Japanese Partnership Targeting Commercially Viable Gas-to-Liquids Fuels by 2011
29 August 2005
|The JOGMEC GTL process streamlines syngas production, removing O2 plant, CO2 removal, and conditioning.|
Nihon Keizai Shimbun. A group of Japanese companies, including Nippon Steel and Japan Oil, Gas and Metals National Corporation (JOGMEC), are working with the Ministry of Economy, Trade and Industry (METI) to make gas-to-liquids (GTL) fuels a commercially viable overseas business by 2011.
The partners seem especially interested in the ability to service small- and medium-sized gasfields using more compact technology (similar to Syntroleum’s strategic goal—earlier post).
Inpex Corp., Japan Petroleum Exploration Co., Cosmo Oil Co., and Chiyoda Corp. are also participating in the effort.
JOGMEC has been researching GTL technology since 1998, with an emphasis on the efficient production of the syngas used in the Fischer-Tropsch (FT) process that actually produces the end products. (The syngas production systems can represent some 60% of the total capital cost in a conventional GTL plant.)
Nippon Steel Corporation (NSC) developed the FT technology used in the process.
Working in partnership with Chiyoda (which developed the catalyst), JOGMEC is developing a GTL process that eliminates the need for three units usually found the syngas section of a GTL operation, thereby potentially significantly reducing the cost:
CO2 removal unit. The JOGMEC process uses CO2 in syngas production.
Oxygen plant. JOGMEC (like Syntroleum—earlier post) does not use oxygen as an input into syngas production.
Syngas conditioning unit. The JOGMEC process produces syngas suitable for the FT process in a single pass.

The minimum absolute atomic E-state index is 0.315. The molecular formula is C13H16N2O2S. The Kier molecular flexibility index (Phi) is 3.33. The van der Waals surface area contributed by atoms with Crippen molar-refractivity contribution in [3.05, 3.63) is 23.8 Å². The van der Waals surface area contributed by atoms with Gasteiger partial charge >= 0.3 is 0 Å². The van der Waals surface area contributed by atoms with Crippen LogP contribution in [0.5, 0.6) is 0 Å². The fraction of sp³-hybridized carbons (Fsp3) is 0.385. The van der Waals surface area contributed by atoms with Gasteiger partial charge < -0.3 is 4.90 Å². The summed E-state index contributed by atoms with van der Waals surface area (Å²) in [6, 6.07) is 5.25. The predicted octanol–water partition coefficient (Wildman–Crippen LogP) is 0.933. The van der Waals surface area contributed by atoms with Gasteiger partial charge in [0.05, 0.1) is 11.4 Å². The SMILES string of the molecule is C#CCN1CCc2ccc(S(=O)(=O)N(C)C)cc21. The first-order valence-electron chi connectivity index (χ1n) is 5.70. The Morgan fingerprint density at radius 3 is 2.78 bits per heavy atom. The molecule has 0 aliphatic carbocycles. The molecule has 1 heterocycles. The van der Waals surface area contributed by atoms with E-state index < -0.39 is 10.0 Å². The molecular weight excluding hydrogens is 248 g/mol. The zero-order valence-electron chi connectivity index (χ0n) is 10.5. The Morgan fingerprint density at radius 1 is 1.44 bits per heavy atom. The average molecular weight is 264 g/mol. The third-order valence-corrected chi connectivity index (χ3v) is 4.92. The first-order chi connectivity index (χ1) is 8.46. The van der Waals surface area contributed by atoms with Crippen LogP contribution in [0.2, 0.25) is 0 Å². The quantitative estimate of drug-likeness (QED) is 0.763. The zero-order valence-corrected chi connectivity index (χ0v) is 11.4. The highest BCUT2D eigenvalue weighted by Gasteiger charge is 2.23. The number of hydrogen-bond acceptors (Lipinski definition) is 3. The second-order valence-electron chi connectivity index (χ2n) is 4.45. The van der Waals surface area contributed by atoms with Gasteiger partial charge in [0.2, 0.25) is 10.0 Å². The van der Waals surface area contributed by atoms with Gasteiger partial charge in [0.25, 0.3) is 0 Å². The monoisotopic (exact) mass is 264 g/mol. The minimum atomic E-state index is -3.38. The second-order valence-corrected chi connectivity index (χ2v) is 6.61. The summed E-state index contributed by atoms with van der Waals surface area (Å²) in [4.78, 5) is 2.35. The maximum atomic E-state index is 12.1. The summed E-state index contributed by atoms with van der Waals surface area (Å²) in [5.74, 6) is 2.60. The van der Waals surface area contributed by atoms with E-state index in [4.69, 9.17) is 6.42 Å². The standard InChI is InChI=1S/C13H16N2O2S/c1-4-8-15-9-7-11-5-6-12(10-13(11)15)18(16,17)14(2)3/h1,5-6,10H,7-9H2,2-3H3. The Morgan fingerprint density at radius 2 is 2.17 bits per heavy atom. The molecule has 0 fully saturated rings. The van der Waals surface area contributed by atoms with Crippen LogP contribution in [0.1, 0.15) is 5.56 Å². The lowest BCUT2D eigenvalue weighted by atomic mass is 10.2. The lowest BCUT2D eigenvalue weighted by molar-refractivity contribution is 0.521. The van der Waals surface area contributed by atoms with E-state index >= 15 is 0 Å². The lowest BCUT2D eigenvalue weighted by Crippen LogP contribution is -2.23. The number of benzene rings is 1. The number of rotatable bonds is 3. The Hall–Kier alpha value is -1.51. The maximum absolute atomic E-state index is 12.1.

The process uses Chyioda’s reforming catalyst with a tubular reformer to produce synthesis gases appropriately balanced (an excess of neither H2 nor CO) as suitable feed for FT synthesis, as well as the production of methanol or and dimethyl ether.
The process so far has only been tested in very low production pilots (7 bpd). JOGMEC estimates its process will be optimal compared to competing processes under conditions of relatively small production scale (less than 15,000 bpd), and with CO2 in the range of 10–40 mol% in the feed gas.
|Comparison of Select GTL Technologies|
(location of work)
|O2 plant||Syngas production|
|Req.||Auto thermal reformer
(Commercial x 2)
(Commercial x 4)
|Req.||Auto thermal reformer
The partnership is eyeing the potential of Indonesian natural gas, which contains a large amount of carbon dioxide, as a potential ready overseas feedstock for its process.
METI estimates that developing the business will cost ¥36 billion (US$327 million), of which ¥24 billion (US$218 million) would be borne by the government. It plans to ask for ¥1.8 billion (US$16 million) for the effort in the fiscal 2006 budget.
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